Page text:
Even as someone hardened by a harsh existence, Rey still has Faith and dreams of a better life: she believes in the stories of heroes and Jedi and the mystic Force - to her they are legends - and because of that she lives by a moral code that makes her all-loving (a key element of the Hero figure is empathy and willingness to help others). She rescues and befriends Poe's lost droid BB-8 (the Herald and her first Ally), she quickly accepts the trust of Finn (her second Ally and fellow Journey taker), and joins in the fight against the First Order troops (one of her first challenges, although the Threshold Guardian she needs to confront comes later) as the Journey propels her to Mentor figures (Han, Chewie, Leia... the heroes of the previous trilogy), revelations (that she is a Force User with a powerful connection to Luke via a family heirloom: the lightsaber of Anakin Skywalker), confrontations with a Shadow figure (Dark Force User Kylo Ren), passing of tests (discovering her own power with the Force), and confrontation (defeating Kylo with Anakin's saber as she wills herself to feel the Force).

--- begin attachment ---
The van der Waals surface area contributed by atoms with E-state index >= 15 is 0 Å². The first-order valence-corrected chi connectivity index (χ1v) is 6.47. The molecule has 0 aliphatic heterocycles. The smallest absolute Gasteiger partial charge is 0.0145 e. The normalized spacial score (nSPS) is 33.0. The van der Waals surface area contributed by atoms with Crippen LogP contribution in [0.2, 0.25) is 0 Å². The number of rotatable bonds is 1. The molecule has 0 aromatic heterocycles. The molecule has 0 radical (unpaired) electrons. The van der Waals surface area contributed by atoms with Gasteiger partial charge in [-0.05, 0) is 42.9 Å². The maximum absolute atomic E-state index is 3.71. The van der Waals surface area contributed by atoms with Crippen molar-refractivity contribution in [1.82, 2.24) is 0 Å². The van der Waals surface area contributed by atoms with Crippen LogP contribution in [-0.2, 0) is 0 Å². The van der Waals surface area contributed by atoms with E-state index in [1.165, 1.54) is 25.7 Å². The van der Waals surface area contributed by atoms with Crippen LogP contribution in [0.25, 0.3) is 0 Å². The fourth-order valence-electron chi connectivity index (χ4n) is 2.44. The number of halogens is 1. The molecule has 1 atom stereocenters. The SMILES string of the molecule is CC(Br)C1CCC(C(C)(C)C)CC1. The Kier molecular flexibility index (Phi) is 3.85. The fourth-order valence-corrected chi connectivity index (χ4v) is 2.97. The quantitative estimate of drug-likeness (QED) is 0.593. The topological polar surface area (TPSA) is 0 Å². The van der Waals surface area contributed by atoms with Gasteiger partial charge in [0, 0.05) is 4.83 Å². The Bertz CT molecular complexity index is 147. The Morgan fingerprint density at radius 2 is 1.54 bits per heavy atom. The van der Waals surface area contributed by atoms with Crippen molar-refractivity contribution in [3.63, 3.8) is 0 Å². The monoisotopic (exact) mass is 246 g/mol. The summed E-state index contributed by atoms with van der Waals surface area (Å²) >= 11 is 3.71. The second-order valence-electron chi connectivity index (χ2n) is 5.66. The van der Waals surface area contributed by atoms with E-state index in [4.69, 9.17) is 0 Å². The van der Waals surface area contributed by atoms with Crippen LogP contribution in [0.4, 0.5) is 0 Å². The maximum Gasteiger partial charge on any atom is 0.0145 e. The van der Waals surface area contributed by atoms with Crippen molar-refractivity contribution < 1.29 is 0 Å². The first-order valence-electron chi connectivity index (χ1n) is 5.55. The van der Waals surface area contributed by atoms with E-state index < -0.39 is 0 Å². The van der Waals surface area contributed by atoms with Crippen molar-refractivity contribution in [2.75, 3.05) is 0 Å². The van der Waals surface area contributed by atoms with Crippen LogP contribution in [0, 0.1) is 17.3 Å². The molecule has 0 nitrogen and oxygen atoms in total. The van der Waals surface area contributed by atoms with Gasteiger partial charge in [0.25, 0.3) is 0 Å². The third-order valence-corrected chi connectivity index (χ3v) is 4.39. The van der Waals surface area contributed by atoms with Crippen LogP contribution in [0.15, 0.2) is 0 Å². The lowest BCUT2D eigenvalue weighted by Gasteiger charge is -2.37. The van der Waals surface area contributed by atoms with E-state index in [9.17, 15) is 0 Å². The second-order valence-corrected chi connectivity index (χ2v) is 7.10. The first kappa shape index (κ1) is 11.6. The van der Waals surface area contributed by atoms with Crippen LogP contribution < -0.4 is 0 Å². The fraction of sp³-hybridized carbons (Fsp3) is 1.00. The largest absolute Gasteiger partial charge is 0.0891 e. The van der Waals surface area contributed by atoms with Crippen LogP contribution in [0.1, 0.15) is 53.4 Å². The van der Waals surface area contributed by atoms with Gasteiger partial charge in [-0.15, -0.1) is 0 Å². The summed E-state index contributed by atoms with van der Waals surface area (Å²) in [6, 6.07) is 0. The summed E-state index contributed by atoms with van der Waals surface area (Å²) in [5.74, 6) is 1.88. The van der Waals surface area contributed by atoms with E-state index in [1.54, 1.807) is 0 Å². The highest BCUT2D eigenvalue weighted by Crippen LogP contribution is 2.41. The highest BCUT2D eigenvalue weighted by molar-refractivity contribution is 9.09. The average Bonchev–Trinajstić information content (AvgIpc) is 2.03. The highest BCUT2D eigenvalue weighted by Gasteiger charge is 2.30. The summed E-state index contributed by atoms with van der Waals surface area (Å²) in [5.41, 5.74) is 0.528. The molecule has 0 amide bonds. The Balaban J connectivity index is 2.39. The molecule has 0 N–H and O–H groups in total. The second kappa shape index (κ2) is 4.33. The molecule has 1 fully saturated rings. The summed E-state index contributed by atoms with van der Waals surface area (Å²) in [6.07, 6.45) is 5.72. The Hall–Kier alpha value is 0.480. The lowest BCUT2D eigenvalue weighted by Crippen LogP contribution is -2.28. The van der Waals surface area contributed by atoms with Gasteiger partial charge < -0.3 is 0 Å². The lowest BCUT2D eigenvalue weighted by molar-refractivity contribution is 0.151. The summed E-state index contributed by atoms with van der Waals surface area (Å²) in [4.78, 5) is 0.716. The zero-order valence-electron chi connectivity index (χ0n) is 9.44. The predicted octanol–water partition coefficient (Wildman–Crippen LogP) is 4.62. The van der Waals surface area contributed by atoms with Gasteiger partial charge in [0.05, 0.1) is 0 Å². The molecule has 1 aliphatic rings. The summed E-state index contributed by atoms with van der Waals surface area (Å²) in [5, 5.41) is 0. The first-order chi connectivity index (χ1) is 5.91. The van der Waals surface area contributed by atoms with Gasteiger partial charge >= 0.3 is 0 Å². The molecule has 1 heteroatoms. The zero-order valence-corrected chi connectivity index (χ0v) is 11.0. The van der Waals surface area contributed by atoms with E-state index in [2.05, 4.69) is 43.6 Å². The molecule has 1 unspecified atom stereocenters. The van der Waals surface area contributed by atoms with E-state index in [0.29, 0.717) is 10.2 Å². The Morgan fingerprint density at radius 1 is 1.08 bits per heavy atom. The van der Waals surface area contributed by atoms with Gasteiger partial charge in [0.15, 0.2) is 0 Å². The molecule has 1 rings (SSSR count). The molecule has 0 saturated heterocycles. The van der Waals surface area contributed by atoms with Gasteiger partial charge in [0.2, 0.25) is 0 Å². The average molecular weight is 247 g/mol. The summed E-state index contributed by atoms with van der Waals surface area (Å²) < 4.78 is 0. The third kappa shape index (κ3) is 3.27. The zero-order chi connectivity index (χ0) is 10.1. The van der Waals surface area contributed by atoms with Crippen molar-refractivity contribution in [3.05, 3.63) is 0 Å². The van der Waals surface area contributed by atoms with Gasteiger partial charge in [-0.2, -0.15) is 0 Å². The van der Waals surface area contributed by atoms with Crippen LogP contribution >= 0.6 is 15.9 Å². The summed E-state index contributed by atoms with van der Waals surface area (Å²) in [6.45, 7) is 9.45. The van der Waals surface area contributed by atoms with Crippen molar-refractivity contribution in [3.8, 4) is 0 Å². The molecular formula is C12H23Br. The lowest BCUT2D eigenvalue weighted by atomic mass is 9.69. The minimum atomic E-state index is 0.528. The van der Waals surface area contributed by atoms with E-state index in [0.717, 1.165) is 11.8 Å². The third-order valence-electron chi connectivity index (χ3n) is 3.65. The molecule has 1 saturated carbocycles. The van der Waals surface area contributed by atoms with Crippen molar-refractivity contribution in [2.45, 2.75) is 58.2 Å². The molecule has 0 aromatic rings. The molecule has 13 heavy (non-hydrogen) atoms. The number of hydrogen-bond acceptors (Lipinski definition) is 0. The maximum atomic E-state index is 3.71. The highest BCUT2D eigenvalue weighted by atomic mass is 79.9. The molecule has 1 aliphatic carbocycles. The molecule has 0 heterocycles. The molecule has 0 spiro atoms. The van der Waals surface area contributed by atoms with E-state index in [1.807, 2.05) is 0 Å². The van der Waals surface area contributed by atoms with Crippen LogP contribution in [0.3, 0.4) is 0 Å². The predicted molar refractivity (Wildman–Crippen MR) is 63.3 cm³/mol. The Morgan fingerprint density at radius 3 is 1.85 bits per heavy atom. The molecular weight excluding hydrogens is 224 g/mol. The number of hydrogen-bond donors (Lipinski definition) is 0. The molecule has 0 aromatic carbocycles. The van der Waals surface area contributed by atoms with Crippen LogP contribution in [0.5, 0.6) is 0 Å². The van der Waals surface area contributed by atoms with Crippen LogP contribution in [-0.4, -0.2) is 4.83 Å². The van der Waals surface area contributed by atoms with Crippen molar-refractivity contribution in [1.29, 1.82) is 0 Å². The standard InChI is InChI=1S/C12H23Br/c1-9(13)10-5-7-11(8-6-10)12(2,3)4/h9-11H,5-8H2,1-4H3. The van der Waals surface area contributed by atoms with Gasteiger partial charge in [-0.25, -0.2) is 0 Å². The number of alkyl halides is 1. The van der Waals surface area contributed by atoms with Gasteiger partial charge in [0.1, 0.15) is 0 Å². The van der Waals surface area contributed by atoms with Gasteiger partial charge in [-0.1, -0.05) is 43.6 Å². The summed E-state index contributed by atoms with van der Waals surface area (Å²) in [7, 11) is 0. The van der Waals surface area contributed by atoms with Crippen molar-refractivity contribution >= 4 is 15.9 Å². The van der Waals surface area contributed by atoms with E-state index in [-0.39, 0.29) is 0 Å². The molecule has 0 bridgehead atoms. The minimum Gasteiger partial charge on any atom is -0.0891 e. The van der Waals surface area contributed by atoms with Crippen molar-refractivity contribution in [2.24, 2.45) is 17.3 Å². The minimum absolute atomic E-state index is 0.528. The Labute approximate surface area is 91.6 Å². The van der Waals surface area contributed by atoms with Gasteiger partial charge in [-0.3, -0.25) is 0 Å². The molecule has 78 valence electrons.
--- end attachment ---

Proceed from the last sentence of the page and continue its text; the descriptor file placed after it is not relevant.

Some of the buzz/complaints that came in the wake of the movie's release is how Rey appears as a Mary Sue figure - too competent, too nice, too quick an access to powers that would take other characters entire movies to learn - which angers up a lot of the film's defenders and for good reason. A Mary Sue - not the website, mind you, even though they love the movie and especially Rey - is a flight of fantasy character even in a fantasy work: an author's egotistical attempt to insert herself/himself into an existing narrative as a flawless character. Rey isn't that: she does make mistakes and she does Refuse the Call at a key moment, something a Mary Sue would never do.

Rey's virtues and powers in the narrative are from her being the Hero of the story. What's happening is that the critics aren't used to seeing the Campbellian Hero be female, even with the likes of Buffy and Katniss sitting there in the cultural pantheon of hero figures since the 1990s (when Girl Power and the rise of feminine heroes like Scully opened up the Grand Narrative to diversity). They never really saw female heroes as such, not until this situation where Star Wars - the touchstone of Archetype - made it clear that a woman CAN fit the Hero mold and make it work.